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Vol. 71, No. 1
ISSN: 1488-2159
January 2005


Foil Backing Used in Intraoral Radiographic Dental Film: A Source of Environmental Lead


• Leonard J.S. Tsuji, BSc, DDS, PhD •
• Bruce C. Wainman, BSc, MSc, PhD •
• Ruwan K. Jayasinghe, BSc, MSc •
• Eric Van Spronsen •
• Evert Nieboer, BSc, MSc, PhD •

A b s t r a c t

The lead content of the foil backing of 4 types of intraoral film commonly used by dentists was 69% to 85%. An environmental issue exists because these foils are typically thrown out with regular refuse, even though recycling programs exist. For a new adult patient, a full-mouth radiographic series would generate 11.2 g of waste lead; for a 6-month checkup, waste lead would only be produced if radiographs were required.

In an experiment that simulated the acidic conditions that might be expected in a landfill site, 3.5–4.4 mg of lead was released during 17-hour incubation in dilute acetic acid. When distilled double-deionized water replaced the acid, 1.0–2.2 mg of lead was released by the same types of foils. Human health concerns also exist when dental assistants handle lead foil while developing radiographs and fail to change their gloves or wash their hands before handling instruments and dental paraphernalia used in the mouth. Although the amount of lead introduced into the oral cavity would be relatively small, the elimination of sources of lead exposure, especially for children, is important.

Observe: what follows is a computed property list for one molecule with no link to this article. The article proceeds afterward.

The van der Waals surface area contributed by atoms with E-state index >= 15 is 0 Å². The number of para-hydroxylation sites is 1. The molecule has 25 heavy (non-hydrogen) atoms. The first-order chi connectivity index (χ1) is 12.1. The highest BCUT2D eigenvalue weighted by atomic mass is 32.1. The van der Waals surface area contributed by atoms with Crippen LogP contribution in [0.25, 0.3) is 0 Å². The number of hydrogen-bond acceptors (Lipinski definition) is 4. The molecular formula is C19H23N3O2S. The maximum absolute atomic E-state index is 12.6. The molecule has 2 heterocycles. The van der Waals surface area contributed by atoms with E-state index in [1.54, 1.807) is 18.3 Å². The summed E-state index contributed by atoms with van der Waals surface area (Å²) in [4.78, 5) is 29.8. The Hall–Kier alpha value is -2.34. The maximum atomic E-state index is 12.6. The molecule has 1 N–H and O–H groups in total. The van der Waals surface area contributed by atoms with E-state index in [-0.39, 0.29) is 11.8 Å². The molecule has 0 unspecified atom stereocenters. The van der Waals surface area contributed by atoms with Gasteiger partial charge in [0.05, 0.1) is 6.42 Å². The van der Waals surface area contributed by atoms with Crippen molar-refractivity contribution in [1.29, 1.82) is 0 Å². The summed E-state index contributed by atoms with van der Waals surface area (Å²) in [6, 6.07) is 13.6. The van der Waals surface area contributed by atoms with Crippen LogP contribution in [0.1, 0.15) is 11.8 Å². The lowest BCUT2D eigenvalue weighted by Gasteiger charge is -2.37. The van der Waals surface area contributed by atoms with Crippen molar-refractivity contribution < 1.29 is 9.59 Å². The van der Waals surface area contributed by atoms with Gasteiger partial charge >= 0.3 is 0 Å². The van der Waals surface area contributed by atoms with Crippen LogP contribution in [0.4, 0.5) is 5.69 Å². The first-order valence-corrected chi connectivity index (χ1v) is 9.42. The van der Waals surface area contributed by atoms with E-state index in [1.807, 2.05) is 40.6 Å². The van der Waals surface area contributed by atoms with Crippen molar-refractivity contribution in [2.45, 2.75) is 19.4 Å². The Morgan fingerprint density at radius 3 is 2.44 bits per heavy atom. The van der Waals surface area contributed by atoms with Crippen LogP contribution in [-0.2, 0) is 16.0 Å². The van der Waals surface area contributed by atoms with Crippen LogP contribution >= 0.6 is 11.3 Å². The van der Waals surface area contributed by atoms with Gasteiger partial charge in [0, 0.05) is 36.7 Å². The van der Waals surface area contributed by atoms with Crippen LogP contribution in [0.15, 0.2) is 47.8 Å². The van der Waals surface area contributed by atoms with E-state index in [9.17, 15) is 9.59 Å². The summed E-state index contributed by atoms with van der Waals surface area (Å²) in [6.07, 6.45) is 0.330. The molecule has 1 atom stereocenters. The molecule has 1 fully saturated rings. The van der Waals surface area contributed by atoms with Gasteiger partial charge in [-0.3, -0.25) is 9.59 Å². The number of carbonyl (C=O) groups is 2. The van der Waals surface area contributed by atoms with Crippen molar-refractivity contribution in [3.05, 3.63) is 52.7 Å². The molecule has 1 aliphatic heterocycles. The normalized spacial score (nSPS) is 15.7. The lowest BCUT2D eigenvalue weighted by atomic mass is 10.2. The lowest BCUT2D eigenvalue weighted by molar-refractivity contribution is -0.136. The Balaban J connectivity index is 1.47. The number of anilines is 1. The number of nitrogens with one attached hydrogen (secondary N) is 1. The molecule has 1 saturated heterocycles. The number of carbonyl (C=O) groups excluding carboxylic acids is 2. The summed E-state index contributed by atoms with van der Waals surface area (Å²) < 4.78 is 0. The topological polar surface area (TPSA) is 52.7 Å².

MeSH Key Words: dental radiography; environmental health; lead
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